Pseudopolyps Do Not Predict Colorectal Cancer Risk in IBD Patients, 20-year Retrospective Study Shows

Pseudopolyps Do Not Predict Colorectal Cancer Risk in IBD Patients, 20-year Retrospective Study Shows

Pseudopolyps — large protrusions of the intestinal layer formed in the regenerative and healing phases of damaged tissue — are not predictors of risk for developing colorectal cancer among patients with inflammatory bowel diseases (IBD), a 20-year retrospective study reports. 

The study “No Association Between Pseudopolyps and Colorectal Neoplasia in Patients With Inflammatory Bowel Diseases” was published in the journal Gastroenterology.

Patients with IBD are at an increased risk for developing colorectal cancer, especially those positive for post-inflammatory polyps (also called pseudopolyps), according to previous research. These studies showed that post-inflammatory polyps were found in 20 to 45 percent of IBD patients and that their presence increased the risk of developing colorectal cancer by 1.9 to 2.5 times.

Current European guidelines propose that patients with several risk factors, including post-inflammatory polyps, should be monitored with frequent colonoscopies.

However, a large retrospective study on patients with ulcerative colitis, who were being monitored for early signs of colorectal cancer, reported no increased risk for patients with post-inflammatory polyps to develop the disease or for the polyps’ progression into more advanced stages. Further studies are warranted to know whether these polyps can act as independent predictors of colorectal cancer.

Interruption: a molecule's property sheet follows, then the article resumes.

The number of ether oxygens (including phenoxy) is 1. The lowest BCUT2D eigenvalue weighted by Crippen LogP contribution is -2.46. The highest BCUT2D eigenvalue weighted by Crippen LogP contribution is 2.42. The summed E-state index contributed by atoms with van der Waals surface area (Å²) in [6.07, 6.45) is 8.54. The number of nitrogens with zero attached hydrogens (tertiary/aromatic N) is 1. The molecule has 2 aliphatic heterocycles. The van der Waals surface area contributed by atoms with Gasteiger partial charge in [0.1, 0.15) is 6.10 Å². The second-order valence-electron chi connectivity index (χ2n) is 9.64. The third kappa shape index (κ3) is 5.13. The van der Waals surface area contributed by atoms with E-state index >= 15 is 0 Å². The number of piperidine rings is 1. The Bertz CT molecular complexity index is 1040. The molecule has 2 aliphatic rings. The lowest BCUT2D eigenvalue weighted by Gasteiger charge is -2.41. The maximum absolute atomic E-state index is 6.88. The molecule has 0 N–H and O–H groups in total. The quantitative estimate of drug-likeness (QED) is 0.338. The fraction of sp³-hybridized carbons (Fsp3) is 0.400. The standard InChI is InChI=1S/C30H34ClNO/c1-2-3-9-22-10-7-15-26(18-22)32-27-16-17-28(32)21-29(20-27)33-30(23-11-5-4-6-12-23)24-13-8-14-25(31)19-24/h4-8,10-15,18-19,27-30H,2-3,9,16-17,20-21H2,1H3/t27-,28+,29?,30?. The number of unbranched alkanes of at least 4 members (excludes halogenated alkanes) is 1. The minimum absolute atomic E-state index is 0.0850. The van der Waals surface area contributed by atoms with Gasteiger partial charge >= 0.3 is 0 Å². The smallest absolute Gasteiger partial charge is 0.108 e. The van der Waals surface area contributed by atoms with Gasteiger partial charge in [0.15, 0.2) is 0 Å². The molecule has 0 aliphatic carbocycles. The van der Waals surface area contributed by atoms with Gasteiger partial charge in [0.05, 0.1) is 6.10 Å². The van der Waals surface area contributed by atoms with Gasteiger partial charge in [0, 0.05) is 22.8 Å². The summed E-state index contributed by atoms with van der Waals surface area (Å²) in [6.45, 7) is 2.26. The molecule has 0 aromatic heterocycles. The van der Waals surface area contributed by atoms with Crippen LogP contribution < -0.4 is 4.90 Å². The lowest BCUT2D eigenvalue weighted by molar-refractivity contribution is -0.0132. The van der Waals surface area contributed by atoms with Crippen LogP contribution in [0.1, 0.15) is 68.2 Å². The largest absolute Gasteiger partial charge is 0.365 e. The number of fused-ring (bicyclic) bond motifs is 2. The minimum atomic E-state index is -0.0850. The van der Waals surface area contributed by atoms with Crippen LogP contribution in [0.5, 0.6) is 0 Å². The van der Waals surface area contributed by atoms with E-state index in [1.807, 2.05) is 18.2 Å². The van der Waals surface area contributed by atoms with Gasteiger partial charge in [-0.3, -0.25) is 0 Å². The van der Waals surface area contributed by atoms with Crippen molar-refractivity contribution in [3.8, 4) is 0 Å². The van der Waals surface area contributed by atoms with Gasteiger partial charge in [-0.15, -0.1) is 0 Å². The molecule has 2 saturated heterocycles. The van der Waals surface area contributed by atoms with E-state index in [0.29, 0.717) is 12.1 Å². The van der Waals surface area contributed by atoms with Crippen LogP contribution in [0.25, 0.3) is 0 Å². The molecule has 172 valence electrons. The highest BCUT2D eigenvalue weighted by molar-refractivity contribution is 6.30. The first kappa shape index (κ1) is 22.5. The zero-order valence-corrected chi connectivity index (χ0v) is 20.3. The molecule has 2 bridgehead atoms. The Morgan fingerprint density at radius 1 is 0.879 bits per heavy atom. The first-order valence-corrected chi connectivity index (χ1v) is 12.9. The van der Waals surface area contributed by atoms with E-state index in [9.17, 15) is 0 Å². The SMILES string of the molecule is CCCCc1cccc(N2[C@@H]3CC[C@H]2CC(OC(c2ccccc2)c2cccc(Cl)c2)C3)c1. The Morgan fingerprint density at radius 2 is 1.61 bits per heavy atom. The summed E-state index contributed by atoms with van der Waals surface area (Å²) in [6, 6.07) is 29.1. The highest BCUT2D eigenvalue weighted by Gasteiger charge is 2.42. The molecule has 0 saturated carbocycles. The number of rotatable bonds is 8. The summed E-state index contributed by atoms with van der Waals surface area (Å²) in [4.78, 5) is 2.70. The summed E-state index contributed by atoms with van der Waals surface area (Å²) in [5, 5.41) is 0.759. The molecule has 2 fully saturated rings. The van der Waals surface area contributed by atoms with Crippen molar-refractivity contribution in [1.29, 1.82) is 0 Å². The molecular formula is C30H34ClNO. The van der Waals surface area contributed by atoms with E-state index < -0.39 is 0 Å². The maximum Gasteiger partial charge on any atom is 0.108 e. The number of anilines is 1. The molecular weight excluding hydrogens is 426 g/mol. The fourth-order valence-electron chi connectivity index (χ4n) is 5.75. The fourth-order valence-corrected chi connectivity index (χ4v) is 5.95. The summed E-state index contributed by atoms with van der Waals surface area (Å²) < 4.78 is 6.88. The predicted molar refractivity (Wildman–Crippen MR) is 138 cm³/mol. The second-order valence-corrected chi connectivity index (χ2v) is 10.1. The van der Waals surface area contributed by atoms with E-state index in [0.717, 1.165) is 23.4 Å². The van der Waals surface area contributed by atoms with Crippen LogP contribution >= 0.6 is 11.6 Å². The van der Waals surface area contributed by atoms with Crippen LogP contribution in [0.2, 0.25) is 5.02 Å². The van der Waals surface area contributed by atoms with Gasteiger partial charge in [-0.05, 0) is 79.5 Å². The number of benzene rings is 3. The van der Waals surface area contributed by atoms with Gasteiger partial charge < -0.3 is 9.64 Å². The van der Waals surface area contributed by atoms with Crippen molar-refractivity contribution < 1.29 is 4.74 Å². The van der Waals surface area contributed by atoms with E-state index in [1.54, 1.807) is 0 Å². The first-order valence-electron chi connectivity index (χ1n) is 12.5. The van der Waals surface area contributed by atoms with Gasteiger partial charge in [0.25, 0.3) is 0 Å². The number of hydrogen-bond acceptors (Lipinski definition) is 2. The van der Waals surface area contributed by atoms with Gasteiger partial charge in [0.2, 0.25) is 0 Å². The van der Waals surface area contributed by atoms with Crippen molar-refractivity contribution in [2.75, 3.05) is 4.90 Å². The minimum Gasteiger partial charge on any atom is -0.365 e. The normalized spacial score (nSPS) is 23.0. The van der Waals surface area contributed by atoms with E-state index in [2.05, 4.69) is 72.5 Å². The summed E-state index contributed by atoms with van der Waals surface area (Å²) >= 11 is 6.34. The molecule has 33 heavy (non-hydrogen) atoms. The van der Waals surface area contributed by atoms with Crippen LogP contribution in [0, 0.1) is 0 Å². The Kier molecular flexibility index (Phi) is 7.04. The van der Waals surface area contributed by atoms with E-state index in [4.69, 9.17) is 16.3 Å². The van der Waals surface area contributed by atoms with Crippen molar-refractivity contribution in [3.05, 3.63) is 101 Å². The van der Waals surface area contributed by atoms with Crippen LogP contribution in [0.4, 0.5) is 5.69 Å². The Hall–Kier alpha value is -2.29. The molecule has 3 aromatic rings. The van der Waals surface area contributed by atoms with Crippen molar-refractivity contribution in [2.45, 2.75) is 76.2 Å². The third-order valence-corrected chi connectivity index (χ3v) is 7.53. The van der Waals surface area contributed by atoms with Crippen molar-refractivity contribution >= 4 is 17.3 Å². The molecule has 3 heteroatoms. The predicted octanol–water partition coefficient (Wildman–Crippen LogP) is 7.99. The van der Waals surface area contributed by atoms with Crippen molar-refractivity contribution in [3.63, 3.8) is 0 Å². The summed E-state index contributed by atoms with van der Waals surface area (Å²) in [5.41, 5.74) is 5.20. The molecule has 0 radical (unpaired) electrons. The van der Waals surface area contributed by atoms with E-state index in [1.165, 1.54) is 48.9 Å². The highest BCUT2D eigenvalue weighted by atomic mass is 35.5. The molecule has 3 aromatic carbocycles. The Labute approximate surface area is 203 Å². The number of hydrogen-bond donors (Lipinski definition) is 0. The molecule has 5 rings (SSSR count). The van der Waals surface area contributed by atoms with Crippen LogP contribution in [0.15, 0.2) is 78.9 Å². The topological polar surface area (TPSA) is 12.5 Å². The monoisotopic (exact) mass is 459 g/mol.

Therefore, researchers at the Icahn School of Medicine at Mount Sinai in New York City, along with colleagues at the University Medical Center Utrecht in the Netherlands, conducted a multicenter retrospective study on 1,582 IBD patients with a long-term history of IBD (eight years or more), and no prior history of colorectal cancer or surgery to remove part of the colon (called a colectomy).

Patients were monitored for 20 years, from January 1997 to January 2017. They were recruited among five academic hospitals and two large non-academic hospitals in the U.S. and the Netherlands.

In total, 462 patients (29.2%) were positive for post-inflammatory polyps, which were associated with more severe inflammation and extensive disease. However, patients were less likely to develop primary sclerosing cholangitis, chronic liver, and gallbladder disease characterized by inflammation of the bile ducts.

During followup, 17 patients (3.7%) with post-inflammatory polyps and 24 (2%) of those without polyps developed advanced colorectal cancer. This showed that the presence of post-inflammatory polyps did not independently increase the risk for the disease.

Patients with post-inflammatory polyps underwent more colectomies than those without them, but the surgery was likely a strategy for hard-to-treat IBD disease, and not because they had developed signs of colorectal cancer.

This “is very good news for the IBD patient with pseudopolyps, as their surveillance colonoscopies will likely be affected by these results,” Steven Itzkowitz, MD, professor of medicine and oncology at the Icahn School of Medicine, and one of the study’s lead authors, said in a press release.

“We hope that doctors treating these IBD patients would be less fearful of colon cancer risk in a colon with PIPs (post-inflammatory polyps), and forego shortened intervals of surveillance as a result of our findings, lending to improved quality of life and lower healthcare costs,” he added.